And what happens when you do “fail,” when there is a legitimate setback? The traitors within our psyche don’t claim luck this time, but rather incompetence. If the competition beat us, it wasn’t because they were in the right place at the right time, it was because we didn’t prepare well, we didn’t anticipate, we weren’t good enough. The traitor makes sure that we beat ourselves severely, even though the defeat might have been unavoidable under any circumstances. (Loren Eisley once commented that some coasts are set aside for shipwreck. In other words, failure is not necessarily about our personal performance.) In these cases:
- Health: The event failed because we didn’t publicize it sufficiently, and our publicity chair didn’t put in any effort, which I didn’t detect early enough.
- Modesty: I accept the accountability and I’ve learned what I have to do better next time.
- Treason: I did it again. I’m worthless. What’s the use?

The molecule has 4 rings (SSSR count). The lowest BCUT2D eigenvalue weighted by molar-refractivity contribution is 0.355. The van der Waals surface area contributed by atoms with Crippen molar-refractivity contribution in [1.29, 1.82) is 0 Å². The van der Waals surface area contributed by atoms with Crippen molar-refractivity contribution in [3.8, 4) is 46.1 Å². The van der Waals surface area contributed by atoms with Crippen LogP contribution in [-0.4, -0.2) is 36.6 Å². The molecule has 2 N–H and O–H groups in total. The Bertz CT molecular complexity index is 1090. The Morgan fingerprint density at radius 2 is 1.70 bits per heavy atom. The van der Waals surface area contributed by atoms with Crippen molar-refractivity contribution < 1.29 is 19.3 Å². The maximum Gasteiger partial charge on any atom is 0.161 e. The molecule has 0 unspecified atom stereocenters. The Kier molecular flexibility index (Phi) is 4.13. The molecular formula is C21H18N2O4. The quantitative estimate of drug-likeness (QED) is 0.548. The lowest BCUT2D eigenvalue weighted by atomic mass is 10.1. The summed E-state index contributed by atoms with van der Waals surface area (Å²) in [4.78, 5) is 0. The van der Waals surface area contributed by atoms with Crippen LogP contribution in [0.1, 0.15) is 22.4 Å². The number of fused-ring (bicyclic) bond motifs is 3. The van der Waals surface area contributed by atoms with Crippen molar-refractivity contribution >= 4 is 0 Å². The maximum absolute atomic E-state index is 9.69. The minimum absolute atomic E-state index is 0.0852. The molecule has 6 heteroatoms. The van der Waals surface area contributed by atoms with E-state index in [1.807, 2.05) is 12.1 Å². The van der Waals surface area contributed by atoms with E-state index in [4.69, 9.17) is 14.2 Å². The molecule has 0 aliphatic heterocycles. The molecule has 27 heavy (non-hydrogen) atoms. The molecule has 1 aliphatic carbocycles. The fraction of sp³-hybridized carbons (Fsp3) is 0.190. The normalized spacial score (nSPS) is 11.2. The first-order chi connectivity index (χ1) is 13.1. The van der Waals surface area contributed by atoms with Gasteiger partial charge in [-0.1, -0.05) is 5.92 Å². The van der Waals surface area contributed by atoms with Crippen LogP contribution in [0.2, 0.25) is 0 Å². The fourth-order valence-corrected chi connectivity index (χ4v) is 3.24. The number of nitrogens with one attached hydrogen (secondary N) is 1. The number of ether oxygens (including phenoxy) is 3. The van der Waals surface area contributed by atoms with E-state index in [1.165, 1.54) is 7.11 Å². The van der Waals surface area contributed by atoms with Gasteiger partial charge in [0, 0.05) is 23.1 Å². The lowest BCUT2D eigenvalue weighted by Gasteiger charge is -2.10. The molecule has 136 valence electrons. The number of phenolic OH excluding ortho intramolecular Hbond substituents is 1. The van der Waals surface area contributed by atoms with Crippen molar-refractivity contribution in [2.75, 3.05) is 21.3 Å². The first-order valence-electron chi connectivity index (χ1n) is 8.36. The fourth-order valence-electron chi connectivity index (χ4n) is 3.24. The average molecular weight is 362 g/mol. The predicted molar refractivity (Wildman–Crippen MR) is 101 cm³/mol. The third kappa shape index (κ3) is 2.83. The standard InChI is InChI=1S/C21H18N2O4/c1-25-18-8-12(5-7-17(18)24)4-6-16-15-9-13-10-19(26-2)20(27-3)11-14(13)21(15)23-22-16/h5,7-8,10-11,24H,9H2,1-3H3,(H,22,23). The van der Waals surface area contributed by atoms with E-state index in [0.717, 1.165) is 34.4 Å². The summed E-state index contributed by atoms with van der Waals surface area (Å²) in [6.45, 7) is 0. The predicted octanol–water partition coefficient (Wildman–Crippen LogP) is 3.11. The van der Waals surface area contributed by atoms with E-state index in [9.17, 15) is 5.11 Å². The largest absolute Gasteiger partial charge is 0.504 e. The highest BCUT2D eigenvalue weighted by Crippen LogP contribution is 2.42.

Beware of the traitors within us. The very way we explain our successes and our failures to ourselves can eliminate the treason that undermines our lives. The problem, of course, is that some of us don’t have a positive vocabulary, and only the traitor can speak out.
(For techniques about “self-talk” and “learned optimism,” see the work of Martin Seligman, including the book Learned Optimism.)
The human condition: Anger
Anger is almost always the result of unhappiness with ourselves which we redirect against others so as to protect our egos from damage. Missing a flight because of our own poor preparation is, understandably, an anxiety-laden event. If our self-esteem is poor, we’re not about to blame ourselves for the undue delay, the extra expense, and the lost opportunity, so we lash out at whomever represents the airline.